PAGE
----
Social modeling of eating and the mirror neuron system: the role of neurophysiological mechanisms in predicting susceptibility to modeling
Master of Arts
DisciplinePsychology : Clinical
SubjectSocial modeling of food effect
Mirror neuron system
Approach Motivation, External Eating, and Attentional Bias to Food
MetadataShow full item record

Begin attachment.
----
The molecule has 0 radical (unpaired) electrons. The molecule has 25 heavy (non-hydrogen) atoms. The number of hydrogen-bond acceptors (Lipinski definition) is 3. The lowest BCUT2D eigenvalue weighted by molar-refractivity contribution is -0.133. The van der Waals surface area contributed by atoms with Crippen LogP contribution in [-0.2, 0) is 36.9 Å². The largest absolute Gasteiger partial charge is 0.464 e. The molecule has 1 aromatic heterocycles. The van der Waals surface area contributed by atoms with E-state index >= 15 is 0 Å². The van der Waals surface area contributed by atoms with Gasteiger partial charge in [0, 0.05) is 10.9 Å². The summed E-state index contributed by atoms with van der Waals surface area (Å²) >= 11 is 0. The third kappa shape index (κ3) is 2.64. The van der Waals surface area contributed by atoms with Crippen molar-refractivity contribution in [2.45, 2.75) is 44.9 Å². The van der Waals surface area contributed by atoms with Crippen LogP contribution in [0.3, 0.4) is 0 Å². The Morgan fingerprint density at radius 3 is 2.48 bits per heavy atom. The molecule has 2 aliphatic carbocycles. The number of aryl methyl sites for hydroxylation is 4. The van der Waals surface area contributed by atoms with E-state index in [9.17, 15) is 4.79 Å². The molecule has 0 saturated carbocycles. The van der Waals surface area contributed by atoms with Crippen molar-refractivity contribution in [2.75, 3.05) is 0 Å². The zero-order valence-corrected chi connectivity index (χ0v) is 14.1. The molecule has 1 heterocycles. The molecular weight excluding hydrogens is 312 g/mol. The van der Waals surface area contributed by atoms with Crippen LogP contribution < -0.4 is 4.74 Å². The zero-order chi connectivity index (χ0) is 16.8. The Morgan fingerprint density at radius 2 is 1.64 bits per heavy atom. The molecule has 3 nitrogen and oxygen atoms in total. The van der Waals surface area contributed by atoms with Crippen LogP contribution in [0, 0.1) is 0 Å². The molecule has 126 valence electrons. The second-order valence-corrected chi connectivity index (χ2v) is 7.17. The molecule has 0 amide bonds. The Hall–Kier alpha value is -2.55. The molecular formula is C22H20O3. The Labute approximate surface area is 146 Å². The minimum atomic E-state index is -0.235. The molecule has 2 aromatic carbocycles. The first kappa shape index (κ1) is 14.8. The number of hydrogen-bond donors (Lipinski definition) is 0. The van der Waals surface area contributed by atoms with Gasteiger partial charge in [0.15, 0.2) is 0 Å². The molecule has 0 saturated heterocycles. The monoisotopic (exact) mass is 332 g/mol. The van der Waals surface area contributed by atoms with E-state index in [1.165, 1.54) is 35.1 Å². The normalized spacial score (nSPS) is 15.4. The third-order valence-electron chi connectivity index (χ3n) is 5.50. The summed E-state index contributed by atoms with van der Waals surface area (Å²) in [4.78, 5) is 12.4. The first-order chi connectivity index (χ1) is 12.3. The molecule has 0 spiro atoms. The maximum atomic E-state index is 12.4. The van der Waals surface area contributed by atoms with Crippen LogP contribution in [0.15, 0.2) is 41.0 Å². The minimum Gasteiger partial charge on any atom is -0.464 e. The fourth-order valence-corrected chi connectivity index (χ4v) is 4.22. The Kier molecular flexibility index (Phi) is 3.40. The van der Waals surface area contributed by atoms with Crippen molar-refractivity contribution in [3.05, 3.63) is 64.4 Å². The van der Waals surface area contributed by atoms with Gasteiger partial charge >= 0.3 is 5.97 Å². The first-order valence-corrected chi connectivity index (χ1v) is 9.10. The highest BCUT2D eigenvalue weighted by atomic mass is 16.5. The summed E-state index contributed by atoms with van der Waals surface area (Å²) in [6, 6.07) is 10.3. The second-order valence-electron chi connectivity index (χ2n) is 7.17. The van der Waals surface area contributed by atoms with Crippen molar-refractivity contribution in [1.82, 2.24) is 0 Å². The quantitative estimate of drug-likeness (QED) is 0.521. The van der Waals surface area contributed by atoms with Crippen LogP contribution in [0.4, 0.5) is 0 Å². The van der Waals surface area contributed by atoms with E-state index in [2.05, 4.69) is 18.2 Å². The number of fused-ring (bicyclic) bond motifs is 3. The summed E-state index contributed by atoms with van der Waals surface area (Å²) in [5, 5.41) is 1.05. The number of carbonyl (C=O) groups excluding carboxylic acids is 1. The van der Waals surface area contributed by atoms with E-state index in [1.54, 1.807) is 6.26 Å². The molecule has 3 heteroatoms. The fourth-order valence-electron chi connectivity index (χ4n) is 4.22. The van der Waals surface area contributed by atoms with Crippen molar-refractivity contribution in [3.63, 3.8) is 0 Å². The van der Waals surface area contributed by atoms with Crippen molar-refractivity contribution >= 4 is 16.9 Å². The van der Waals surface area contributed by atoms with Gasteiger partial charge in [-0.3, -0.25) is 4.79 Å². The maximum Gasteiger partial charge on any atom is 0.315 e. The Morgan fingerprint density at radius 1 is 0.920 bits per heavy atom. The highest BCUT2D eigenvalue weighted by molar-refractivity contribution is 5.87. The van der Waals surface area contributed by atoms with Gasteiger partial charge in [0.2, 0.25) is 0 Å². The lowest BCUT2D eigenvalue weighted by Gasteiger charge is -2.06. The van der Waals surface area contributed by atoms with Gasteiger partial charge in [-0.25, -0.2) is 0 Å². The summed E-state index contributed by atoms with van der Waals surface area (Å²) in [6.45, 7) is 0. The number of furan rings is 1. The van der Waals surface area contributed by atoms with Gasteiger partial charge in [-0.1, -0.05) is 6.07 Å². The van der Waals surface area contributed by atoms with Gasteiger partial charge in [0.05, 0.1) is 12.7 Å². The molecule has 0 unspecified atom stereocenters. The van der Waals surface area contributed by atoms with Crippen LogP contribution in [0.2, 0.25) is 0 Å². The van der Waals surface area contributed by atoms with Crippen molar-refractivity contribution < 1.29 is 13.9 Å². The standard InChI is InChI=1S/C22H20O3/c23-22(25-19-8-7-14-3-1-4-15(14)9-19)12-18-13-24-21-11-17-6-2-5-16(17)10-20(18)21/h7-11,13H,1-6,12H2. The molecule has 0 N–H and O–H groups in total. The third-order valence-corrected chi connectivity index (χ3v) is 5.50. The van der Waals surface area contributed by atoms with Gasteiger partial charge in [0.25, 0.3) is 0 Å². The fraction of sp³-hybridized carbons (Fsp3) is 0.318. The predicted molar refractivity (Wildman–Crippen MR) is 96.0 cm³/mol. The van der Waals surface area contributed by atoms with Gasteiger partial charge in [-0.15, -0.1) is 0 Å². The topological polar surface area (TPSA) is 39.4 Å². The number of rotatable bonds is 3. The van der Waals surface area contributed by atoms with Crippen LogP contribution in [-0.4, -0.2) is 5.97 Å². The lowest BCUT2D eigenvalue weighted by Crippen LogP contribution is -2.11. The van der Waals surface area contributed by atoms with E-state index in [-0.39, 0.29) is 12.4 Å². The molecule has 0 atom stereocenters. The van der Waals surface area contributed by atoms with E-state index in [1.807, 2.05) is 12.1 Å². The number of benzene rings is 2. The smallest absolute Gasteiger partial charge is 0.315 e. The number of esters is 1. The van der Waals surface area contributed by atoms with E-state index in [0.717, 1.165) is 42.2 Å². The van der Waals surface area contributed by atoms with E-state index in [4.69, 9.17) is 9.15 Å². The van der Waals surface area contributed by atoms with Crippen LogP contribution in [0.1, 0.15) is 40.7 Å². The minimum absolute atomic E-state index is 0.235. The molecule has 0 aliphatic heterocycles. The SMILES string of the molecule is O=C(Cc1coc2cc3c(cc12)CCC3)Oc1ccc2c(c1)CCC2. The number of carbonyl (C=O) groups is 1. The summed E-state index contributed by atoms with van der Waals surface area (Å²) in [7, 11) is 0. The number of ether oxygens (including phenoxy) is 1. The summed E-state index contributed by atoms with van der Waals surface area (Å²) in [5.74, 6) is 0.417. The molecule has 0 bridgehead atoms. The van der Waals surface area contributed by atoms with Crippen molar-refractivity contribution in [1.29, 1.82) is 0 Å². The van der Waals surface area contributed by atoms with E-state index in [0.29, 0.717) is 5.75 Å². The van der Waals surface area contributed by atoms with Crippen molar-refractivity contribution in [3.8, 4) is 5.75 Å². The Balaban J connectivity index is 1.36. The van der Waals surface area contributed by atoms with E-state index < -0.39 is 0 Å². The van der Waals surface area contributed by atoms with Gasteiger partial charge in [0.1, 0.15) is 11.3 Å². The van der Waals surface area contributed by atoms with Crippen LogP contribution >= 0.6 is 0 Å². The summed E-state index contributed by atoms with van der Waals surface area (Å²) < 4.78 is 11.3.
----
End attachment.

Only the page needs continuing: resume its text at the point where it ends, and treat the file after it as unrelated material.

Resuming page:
The social modeling of eating effect refers to the consistently demonstrated phenomenon that individuals tend to match the quantity of their food intake to their eating companion. The current study aimed to explore the mirror neuron system (MNS) as a causal mechanism through which this effect may occur. Factors demonstrated to enhance MNS activity were additionally explored as moderators. The current study thus aimed to examine whether: (1) external eating moderated social modeling of eating as mediated by MNS activity, (2) external eating was associated with attentional bias to food, and (3) attentional bias towards food moderated the indirect modeling effect. Under the guise of rating empathy, 93 female undergraduates at Lakehead University viewed a female video confederate “incidentally” consume either a low or high intake of chips while electroencephalogram (EEG) activity was recorded. Subsequent ad libitum potato chip consumption was quantified. Neither external eating nor attentional bias towards food moderated the hypothesized indirect social modeling of eating effect. An exploratory first- and second-stage dual moderation model, however, revealed that frontal asymmetry and body mass index (BMI) moderated an indirect effect. Left frontal asymmetry was associated with greater mu activity and a positive association between model and participant chip consumption, while right frontal asymmetry was associated with less mu activity and a negative association. Across all levels of frontal asymmetry, the effect was only significant among those with a BMI at the 50th percentile or lower. Thus, among leaner individuals, the MNS mediated social modeling of eating, as moderated by frontal asymmetry. Left frontal asymmetry enhanced MNS activity and subsequent modeling, while right frontal asymmetry attenuated MNS activity and led to a reversal of the effect.